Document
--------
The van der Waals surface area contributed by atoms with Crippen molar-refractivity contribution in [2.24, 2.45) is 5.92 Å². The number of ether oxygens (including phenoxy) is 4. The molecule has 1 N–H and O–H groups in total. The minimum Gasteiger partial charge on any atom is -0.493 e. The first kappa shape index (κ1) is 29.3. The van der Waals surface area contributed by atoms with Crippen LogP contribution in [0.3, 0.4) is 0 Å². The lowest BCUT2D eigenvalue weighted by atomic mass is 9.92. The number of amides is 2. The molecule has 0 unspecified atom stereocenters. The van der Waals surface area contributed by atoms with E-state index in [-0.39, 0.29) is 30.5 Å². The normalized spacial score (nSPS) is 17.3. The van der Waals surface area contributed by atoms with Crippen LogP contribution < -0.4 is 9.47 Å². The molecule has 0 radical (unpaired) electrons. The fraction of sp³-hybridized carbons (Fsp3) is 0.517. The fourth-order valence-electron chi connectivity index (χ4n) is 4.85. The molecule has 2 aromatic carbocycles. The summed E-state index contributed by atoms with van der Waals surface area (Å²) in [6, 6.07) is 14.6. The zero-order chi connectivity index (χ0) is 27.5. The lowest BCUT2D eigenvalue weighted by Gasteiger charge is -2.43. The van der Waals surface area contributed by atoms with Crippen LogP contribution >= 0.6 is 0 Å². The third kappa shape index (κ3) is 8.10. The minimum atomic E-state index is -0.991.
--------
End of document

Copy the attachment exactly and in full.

The van der Waals surface area contributed by atoms with Crippen molar-refractivity contribution in [2.24, 2.45) is 5.92 Å². The number of ether oxygens (including phenoxy) is 4. The molecule has 1 N–H and O–H groups in total. The minimum Gasteiger partial charge on any atom is -0.493 e. The first kappa shape index (κ1) is 29.3. The van der Waals surface area contributed by atoms with Crippen LogP contribution in [0.3, 0.4) is 0 Å². The lowest BCUT2D eigenvalue weighted by atomic mass is 9.92. The number of amides is 2. The molecule has 0 unspecified atom stereocenters. The van der Waals surface area contributed by atoms with E-state index in [-0.39, 0.29) is 30.5 Å². The normalized spacial score (nSPS) is 17.3. The van der Waals surface area contributed by atoms with Crippen LogP contribution < -0.4 is 9.47 Å². The molecule has 0 radical (unpaired) electrons. The fraction of sp³-hybridized carbons (Fsp3) is 0.517. The fourth-order valence-electron chi connectivity index (χ4n) is 4.85. The molecule has 2 aromatic carbocycles. The summed E-state index contributed by atoms with van der Waals surface area (Å²) in [6, 6.07) is 14.6. The zero-order chi connectivity index (χ0) is 27.5. The lowest BCUT2D eigenvalue weighted by Gasteiger charge is -2.43. The van der Waals surface area contributed by atoms with Crippen LogP contribution >= 0.6 is 0 Å². The third kappa shape index (κ3) is 8.10. The minimum atomic E-state index is -0.991.